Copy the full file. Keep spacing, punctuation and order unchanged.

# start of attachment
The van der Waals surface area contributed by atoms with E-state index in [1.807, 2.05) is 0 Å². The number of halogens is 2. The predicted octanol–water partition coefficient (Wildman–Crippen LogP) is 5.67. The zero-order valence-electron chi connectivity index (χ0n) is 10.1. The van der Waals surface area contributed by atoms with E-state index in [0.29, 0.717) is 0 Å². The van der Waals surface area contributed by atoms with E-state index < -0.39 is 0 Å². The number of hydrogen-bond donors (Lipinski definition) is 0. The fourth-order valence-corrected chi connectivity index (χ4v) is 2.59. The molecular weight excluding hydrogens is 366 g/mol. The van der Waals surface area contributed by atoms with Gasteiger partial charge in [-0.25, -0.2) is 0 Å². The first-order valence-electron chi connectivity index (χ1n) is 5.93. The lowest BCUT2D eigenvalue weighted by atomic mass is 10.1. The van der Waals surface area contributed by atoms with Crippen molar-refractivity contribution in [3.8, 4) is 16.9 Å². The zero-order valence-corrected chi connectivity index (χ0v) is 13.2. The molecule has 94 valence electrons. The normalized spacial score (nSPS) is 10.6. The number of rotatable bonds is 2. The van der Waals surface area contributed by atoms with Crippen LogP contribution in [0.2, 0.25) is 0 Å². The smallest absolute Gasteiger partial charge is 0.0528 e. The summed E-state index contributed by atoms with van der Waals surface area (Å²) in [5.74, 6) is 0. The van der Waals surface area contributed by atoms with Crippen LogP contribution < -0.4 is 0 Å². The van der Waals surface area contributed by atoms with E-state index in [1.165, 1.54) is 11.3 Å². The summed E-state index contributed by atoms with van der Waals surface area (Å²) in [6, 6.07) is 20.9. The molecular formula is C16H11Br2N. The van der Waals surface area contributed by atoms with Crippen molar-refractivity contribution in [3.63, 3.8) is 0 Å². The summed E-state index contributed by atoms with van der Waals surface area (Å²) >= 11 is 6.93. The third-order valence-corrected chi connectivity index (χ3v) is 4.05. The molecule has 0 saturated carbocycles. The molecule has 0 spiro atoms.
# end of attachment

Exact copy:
The van der Waals surface area contributed by atoms with E-state index in [1.807, 2.05) is 0 Å². The number of halogens is 2. The predicted octanol–water partition coefficient (Wildman–Crippen LogP) is 5.67. The zero-order valence-electron chi connectivity index (χ0n) is 10.1. The van der Waals surface area contributed by atoms with E-state index in [0.29, 0.717) is 0 Å². The van der Waals surface area contributed by atoms with E-state index < -0.39 is 0 Å². The number of hydrogen-bond donors (Lipinski definition) is 0. The fourth-order valence-corrected chi connectivity index (χ4v) is 2.59. The molecular weight excluding hydrogens is 366 g/mol. The van der Waals surface area contributed by atoms with Gasteiger partial charge in [-0.25, -0.2) is 0 Å². The first-order valence-electron chi connectivity index (χ1n) is 5.93. The lowest BCUT2D eigenvalue weighted by atomic mass is 10.1. The van der Waals surface area contributed by atoms with Crippen molar-refractivity contribution in [3.8, 4) is 16.9 Å². The zero-order valence-corrected chi connectivity index (χ0v) is 13.2. The molecule has 94 valence electrons. The normalized spacial score (nSPS) is 10.6. The number of rotatable bonds is 2. The van der Waals surface area contributed by atoms with Crippen LogP contribution in [0.2, 0.25) is 0 Å². The smallest absolute Gasteiger partial charge is 0.0528 e. The summed E-state index contributed by atoms with van der Waals surface area (Å²) in [5.74, 6) is 0. The van der Waals surface area contributed by atoms with Crippen LogP contribution < -0.4 is 0 Å². The van der Waals surface area contributed by atoms with E-state index in [1.165, 1.54) is 11.3 Å². The summed E-state index contributed by atoms with van der Waals surface area (Å²) in [6, 6.07) is 20.9. The molecular formula is C16H11Br2N. The van der Waals surface area contributed by atoms with Crippen molar-refractivity contribution in [3.63, 3.8) is 0 Å². The summed E-state index contributed by atoms with van der Waals surface area (Å²) >= 11 is 6.93. The third-order valence-corrected chi connectivity index (χ3v) is 4.05. The molecule has 0 saturated carbocycles. The molecule has 0 spiro atoms.